Fort Lee Approves Special Needs Housing Proposal on Lower Main Street
Mayor says the proposed affordable and special-needs-designated units at 69 Main St. should satisfy Fort Lee’s requirements “attributable to Redevelopment 5.”
Fort Lee took a step toward closing the gap between demand and availability for housing for adults with special needs last week, when the Borough Council unanimously approved a 15-story, 140-unit high-rise apartment building on lower Main Street at its regular meeting Thursday.
More than half of the units would be affordable housing, and 57 units would be dedicated to people with special needs if the Fort Lee Planning Board approves the plan.
“We need to satisfy our low and moderate income housing obligation,” said Fort Lee Mayor Mark Sokolich of the development at 69 Main St. “And that’s all attributable to Redevelopment 5. I’m having it built off-site, as opposed to at Redevelopment 5.”
Sokolich added that the Mayor and Council are “hopeful” the move will “take off the affordable housing obligations of Redevelopment 5.”
“If it doesn’t satisfy the need attributable to Redevelopment 5, there are safeguards in these agreements with these redevelopers that they are ultimately responsible for whatever comes their way,” Sokolich said.
Speaking at the meeting Thursday, 65-year-old Ellen LaFurn of Ridgefield said she spent more than 20 hours the previous weekend in a folding chair with a small umbrella waiting out a severe thunderstorm because there was a chance she could get one of 10 apartments available in Ridgewood for her 28-year-old daughter, who used to work at Pathmark in Fort Lee—she’s now at the Pathmark in Edgewater—and has Asperger’s syndrome.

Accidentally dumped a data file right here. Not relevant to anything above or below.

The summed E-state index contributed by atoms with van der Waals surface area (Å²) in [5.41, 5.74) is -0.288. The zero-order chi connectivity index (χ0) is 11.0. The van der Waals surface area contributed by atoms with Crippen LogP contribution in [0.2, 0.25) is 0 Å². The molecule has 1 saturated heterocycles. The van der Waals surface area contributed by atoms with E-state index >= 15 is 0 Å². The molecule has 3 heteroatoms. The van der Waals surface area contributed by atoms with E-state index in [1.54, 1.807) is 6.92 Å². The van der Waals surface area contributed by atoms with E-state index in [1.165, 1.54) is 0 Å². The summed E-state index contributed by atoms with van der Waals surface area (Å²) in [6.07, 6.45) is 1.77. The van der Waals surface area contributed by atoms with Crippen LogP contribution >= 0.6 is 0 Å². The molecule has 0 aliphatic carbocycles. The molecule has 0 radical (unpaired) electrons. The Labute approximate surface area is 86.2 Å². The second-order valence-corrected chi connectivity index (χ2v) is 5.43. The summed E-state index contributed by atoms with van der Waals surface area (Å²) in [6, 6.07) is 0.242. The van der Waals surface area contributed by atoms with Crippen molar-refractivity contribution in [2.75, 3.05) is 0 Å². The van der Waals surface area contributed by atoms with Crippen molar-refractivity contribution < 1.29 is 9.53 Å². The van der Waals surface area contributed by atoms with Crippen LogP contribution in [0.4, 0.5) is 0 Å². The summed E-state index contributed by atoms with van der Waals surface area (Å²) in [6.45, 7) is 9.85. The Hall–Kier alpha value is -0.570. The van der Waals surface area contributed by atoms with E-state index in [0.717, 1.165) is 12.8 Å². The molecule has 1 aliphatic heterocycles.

“This is what parents are willing to do for their children,” LaFurn said. “I’m a senior citizen, and I have many friends who have adult children; the parents have serious health conditions. And we are panic-stricken because there is just not enough housing.”
Fort Lee Councilman Joseph Cervieri said the Fort Lee governing body is “very supportive” of the effort to provide affordable housing to people with special needs and “all those who provide so many good services to the people of Fort Lee.”
The amended agreement with Assad Y. Daibes Memorial Foundation for Special Needs would provide for studio apartments up to three-bedroom units at the end of Main Street, where it becomes River Road leading to Edgewater, which is the current location of Prestige Auto Body.
Sokolich said of the longtime auto body shop, “Hopefully, in the very near future, there will be a relocation” to Route 4.
“This is a place where people can continue with what we believe to be a normal and productive life, and if Fort Lee can play a part or some role in that by facilitating the housing that they require, I am all for it,” Sokolich said.